5. can someone put me to bed on time? I hate to be that adult to have to go through childhood regression therapy in the comment section, but I did not have very structured bed times and can probably trace this very bad current habit of not going to bed on time to this. as a step mom and an aunt, I am very good about putting those kiddos down. it seems like bedtime should also feel like a reward for getting to be awake all day.


  6. I remember being so mad at my mom when I was in elementary school and kids would still be outside playing kick-the-can (I could hear them out my window) and I’d be IN BED. Even in the summer: there’d still be light in the sky, but bedtime was 8:00.

    My husband figured out quickly what my mom knew. I am a monster if I don’t get my sleep.

    I do the same thing to my son. Bedtime is nonnegotiable and is only pushed for major holidays or events.

    Sleep is gold.


  7. “Sleep is gold.”

    For real. I just went to see the doctor about this weird sensation I kept getting while laying in bed — it was like waves were coursing through me. I was convinced that I was having anxiety attacks. Turns out I was just over tired and having “hypnogogic hallucinations”. Remedy? Getting more sleep and taking better care of myself. So…yeah.


  8. My sons, ages four and nearly two, have a strict bedtime (I’ve read those same articles), and so did I, growing up. It only ever gets fudged for holiday occasions, and even then as little as possible. Despite out regular and soothing routine, though, they don’t go to sleep at lights out. Both stay up talking to themselves or playing, for anywhere between twenty minutes to several hours, which is pretty much exactly what I did–and then I grew up to have chronic insomnia problems, which I’d like to spare them, if possible. I have no idea how people are supposed to make their children sleep, since all the parenting guides I can find tie it to bedtime. Aaaaand now I’m pretty much just publicly tooth-grinding, excuse me.


  9. Last year, our son’s kindergarten teach made it part of our family homework to be in bed by 8:00. Love that! Must also give kudos to my SAHD husband for having dinner on the table every day at 5:45 when I get home. His dedication to our goal of having family dinner is a big part of why bedtime is consistent for our two boys.


  10. I think my daughter, 16 months, has never in her life gotten enough sleep. It doesn’t matter how early we start a bedtime routine or how vigilant I am in that routine, she’s down no earlier than 9pm, and up by 7, waking up a few times at night just to remind us that she feels sleep is for loooosers, dude.

    I spent the first fourteen months of her life fretting and wringing my hands to nubbins over it, then finally conceded that maybe this is enough -for her-, -for now-? Or maybe, maybe, she’s a crap sleeper, like me?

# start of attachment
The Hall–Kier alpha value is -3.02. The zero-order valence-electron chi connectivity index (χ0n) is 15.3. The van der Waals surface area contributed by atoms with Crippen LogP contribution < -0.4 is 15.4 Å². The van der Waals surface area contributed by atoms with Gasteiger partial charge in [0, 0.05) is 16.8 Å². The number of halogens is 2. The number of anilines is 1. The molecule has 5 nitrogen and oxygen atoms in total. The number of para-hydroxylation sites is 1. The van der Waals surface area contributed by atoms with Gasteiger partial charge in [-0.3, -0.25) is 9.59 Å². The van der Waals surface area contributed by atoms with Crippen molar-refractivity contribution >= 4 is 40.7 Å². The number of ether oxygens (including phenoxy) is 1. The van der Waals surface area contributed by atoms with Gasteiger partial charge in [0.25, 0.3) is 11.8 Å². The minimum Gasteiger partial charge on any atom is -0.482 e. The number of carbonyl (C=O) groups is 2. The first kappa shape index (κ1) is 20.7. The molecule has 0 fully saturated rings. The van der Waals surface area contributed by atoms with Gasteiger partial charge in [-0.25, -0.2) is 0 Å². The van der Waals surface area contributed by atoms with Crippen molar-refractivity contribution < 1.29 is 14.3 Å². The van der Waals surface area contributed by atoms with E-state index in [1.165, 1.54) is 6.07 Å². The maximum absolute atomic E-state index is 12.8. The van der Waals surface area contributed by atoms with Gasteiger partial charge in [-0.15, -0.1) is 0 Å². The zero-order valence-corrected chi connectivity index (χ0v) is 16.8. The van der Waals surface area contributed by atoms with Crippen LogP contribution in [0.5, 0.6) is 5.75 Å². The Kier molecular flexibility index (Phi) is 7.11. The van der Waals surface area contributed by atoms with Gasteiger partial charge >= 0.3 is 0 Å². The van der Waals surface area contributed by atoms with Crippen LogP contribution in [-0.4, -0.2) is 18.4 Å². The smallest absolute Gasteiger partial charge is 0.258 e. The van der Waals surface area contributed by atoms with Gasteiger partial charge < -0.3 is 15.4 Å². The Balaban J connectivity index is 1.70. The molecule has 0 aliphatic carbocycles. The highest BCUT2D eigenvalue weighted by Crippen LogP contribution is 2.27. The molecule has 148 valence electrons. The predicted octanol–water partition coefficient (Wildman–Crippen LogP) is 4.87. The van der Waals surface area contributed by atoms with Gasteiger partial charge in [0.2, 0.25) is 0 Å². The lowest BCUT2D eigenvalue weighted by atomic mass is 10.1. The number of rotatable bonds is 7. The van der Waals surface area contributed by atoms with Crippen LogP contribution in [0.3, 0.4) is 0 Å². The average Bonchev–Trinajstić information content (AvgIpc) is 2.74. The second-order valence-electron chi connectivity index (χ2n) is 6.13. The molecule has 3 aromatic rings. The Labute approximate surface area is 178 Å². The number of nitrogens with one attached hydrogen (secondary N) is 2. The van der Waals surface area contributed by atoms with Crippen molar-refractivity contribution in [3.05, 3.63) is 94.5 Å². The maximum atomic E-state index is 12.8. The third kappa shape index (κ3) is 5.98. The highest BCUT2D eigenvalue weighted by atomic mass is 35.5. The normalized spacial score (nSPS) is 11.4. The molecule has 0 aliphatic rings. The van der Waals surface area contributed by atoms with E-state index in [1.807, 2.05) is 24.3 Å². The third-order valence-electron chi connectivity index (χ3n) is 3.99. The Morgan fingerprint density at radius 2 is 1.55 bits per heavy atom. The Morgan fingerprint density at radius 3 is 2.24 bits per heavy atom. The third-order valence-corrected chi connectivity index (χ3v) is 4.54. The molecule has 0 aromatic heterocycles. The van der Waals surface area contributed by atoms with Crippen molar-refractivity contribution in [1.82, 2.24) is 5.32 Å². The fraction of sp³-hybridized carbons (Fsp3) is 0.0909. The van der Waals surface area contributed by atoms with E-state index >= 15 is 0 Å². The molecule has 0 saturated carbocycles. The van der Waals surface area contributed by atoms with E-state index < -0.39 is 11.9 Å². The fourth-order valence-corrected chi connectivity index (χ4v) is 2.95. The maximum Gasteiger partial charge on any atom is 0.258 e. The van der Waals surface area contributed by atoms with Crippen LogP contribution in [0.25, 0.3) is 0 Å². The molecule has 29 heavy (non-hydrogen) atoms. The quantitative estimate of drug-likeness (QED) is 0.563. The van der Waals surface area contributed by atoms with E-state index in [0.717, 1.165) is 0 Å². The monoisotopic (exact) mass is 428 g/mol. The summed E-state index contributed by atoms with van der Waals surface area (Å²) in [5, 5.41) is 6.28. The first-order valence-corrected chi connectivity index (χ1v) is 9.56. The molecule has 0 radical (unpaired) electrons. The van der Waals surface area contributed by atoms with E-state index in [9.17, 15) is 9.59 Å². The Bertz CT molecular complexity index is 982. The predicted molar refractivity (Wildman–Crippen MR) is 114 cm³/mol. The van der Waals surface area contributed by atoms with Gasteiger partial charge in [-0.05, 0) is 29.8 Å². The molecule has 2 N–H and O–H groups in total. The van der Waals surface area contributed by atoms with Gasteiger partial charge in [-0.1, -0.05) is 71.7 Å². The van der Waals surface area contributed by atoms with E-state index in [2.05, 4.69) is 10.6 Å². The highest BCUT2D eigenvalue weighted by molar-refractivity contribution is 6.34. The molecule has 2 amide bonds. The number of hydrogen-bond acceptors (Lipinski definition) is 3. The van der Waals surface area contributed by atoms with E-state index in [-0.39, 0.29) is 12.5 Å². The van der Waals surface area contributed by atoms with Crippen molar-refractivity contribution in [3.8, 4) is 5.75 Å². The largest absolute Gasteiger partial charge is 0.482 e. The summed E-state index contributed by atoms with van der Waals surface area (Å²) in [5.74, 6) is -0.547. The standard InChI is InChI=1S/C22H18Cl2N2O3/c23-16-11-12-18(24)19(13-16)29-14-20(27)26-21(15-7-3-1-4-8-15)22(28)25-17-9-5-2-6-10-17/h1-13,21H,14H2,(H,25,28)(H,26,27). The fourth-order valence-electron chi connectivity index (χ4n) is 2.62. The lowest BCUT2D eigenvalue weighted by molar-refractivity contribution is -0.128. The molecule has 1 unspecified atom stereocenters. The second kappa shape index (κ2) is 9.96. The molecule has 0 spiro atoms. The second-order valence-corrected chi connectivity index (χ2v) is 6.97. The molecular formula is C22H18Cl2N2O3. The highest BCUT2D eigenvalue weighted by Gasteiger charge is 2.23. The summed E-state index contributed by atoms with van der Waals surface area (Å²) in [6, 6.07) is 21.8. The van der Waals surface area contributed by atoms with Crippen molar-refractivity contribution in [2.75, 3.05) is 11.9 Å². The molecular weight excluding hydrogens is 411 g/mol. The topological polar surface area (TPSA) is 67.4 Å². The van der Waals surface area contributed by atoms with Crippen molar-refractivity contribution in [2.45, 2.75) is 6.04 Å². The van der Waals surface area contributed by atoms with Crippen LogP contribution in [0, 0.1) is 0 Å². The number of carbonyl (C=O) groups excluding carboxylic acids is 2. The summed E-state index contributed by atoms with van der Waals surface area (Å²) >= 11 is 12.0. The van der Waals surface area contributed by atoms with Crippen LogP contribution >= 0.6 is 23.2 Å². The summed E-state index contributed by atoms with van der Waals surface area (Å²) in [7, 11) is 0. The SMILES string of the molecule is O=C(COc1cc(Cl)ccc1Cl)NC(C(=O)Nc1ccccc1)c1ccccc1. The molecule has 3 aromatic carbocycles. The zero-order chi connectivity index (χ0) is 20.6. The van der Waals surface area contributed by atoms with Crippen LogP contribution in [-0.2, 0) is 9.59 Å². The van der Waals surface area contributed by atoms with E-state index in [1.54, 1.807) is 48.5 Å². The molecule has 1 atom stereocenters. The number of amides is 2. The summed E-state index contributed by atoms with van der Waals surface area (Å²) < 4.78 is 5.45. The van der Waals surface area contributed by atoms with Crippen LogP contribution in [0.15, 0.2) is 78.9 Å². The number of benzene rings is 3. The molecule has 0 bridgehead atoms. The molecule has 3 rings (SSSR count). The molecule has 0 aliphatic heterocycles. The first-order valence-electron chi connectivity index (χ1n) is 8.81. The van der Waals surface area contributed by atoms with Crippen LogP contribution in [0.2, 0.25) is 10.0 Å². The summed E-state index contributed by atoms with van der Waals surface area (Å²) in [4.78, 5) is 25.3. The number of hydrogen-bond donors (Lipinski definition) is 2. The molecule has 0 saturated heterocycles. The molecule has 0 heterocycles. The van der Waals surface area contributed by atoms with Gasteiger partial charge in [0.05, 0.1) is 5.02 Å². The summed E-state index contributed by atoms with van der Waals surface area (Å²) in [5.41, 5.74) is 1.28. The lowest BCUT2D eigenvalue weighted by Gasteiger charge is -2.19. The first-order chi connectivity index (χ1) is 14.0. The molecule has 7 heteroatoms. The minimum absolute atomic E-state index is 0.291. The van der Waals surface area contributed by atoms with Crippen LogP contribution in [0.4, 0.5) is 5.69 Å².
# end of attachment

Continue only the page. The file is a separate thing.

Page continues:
Either way, I hope she doesn’t grow up punching kneecaps.


  11. I had a regular bedtime, but my sister and I would stay up, sneak-reading by nightlight, for hours (or maybe just half-hours) after we were supposed to be asleep. I grew up to be a librarian, and my sister is a teacher. We were doomed from the start.


  12. P.S. Now? I’m asleep as soon as my head hits the pillow, and stay that way for eight hours straight. I have the most absurdly regular sleep patterns. (Why no, I don’t have kids. How ever did you guess?)


  13. My parents were pro-bedtime, in the “I don’t care if it’s July and still light out; 8 p.m. for you, missy” vein–except on Thursdays, when we all watched The Cosby Show together until the late, late hour of 8:30! They also bought me a digital clock and taught me what 7 a.m. looked like, and I was expected to be in my room (though not necessarily asleep) until then. I didn’t love it at the time, but I think it made me into the rock-solid sleeper I am today.


  14. I’ve always been strict about bedtime, not only for my kids’ health, but because that time after they go to bed and before I go to bed is the magic time – my time. Anyway, now my kids are 13 and 11. My older kid goes to bed at nine, wakes up at six, every damn day without my suggestion. He’s unbelievably punctual and loves sleeping. My littler guy is a night owl and only turns the lights out at 10:00 because I insist (and has been caught reading under the covers numerous times.) He can sleep in forever on the weekends, but gets up early for school with no problems and no bad moods. I think everyone’s different and he just needs less sleep.


  15. I’m a big believer in scheduled bed times, too. My parents had strict bedtimes for my sisters & me, and I think we turned out ok. 🙂

    Like someone else said – it’s important for ME to have some time to myself in the evening. I don’t cope well without it, so kids are in bed at the same time every night. Always a few exceptions if grandparents are visiting, holidays, etc.

    (ALSO – It’s really nice to see that you & Hank’s dad try to work together on parenting. I’m sure that’s tough for any parents who have split up.)